That night, over Bellefonte, Mamer dropped a note asking the airfield to flash its lights once for good weather, twice if marginal, and three times if bad. The lights flashed three times, and within minutes a storm hit. Sun-God circled Belleforte for 30 minutes in the storm until it became so fierce that Mamer decided to head west. At two occasions they feared the Buhl would break apart in the violence, but after an hour they finally pulled free of the storm and made it to Cleveland. There they refueled, then flew to St Paul as a refueling site, and to Aberdeen, South Dakota, for their next tanker.
Smoke from Montana forest fires nearly blinded Mamer and Walker on the way from Aberdeen to Miles Citywhich was not a scheduled refueling siteand, to compound problems, one of the magnetos on the Wright motor quit. Mamer dropped a note at Miles City saying he and Walker were about to give up, and asked for the airfield to be lighted so he could see to land if it came to that.
But the note also asked if anyone there could figure out a way to refuel Sun-God in flight. Volunteers on the ground quickly formed into groups. One group went to a creamery and borrowed five-gallon milk cans, another made detachable rope slings, wives and helpers prepared food. Then, at daybreak on August 20, Frank Wiley flew up with Tommy Matthews secured in the cockpit with a telephone lineman's belt to meet Sun-God, which by then was beginning to look like a derelict with a rag stuffed in a hole in her windshield and streaks of oil decorating her fuselage.
Matthews hung half-way out of the cockpit and lowered milk cans full of gas one at a time, which he set on the fuselage behind the opening on the top of the Buhl. Walker disconnected the cans and pulled them in. Once a can was disconnected, Matthews pulled up the rope, tied on another can and lowered it. After a few of these exercises, Mamer then flew low over the Yellowstone River and Walker tossed his empties into it, where a boy in a rowboat waited at the bridge in Miles City to fetch the cans as they floated by and return them to the refueling crew. All totaled, Wiley and Matthews brought up 120 gallons of fuel in this impromptu, but curiously efficient, effort.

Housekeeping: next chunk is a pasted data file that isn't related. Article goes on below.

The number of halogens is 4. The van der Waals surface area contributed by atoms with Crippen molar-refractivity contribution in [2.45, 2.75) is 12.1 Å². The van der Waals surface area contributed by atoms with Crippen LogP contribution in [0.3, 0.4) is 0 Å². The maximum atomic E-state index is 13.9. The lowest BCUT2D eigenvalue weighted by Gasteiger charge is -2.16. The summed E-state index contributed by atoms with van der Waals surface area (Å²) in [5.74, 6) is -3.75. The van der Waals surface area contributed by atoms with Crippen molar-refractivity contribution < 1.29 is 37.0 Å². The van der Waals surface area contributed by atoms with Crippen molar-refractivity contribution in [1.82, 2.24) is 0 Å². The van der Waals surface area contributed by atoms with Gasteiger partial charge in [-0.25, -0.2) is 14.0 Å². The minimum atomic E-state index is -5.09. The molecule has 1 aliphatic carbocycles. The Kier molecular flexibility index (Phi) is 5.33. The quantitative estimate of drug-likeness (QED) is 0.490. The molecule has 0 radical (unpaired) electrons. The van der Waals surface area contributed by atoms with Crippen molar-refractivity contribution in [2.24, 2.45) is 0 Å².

Mamer had also asked those on the ground to tell the Missoula refueling ship to fly to Belgrade and await their arrival, then flew to Belgrade, where, in more forest smoke, they refueled and flew to just west of Missoula. There they again refueled in thick smoke and headed out across northern Idaho to arrive at Spokane at 2:00 pm on August 20, where some 10,000 spectators had turned out to welcome back their adventurers.
Circling Felts Field, Mamer dropped a note marked "Confidential" for Vic Dessert, Chairman of the National Air Derby committee, informing him that one of the magnetos and the special oiling system for the rocker arms on three cylinders had quit, and that it would be impossible for them to make another transcontinental trip. The Air Derby committee conferred and sent up a note with a refueling ship asking Mamer to continue circling Felts Field until 6:00 pm. [Ed note: The reason for that four-hour delay in landing is unknown, perhaps to round out the number to 120 hours, or to give the Spokane audience a demonstration of refueling. The record was for distance traveledit was not a race against the clock.]
Art Walker and Nick Mamer
The wheels of the pioneering Spokane Sun-God finally touched ground at 6:01 pm. She had been aloft for 120 hours, one minute and 40 seconds, flown 10,000 air miles, and set a world's distance record for a non-stop flight of 7,200 point-to-point miles in those remarkable five days!
Information for my original article came from accounts in The Spokesman Review (8/14-21/29), One Man's Opinion of the Spokane Aviation Story by Jim McGoldrick, Montana and The Sky by Frank W Wiley, and Robert E & Anita Lorene Smith. For more information on Mamer and his life in aviation, see the Smith's Nick Mamer Tribute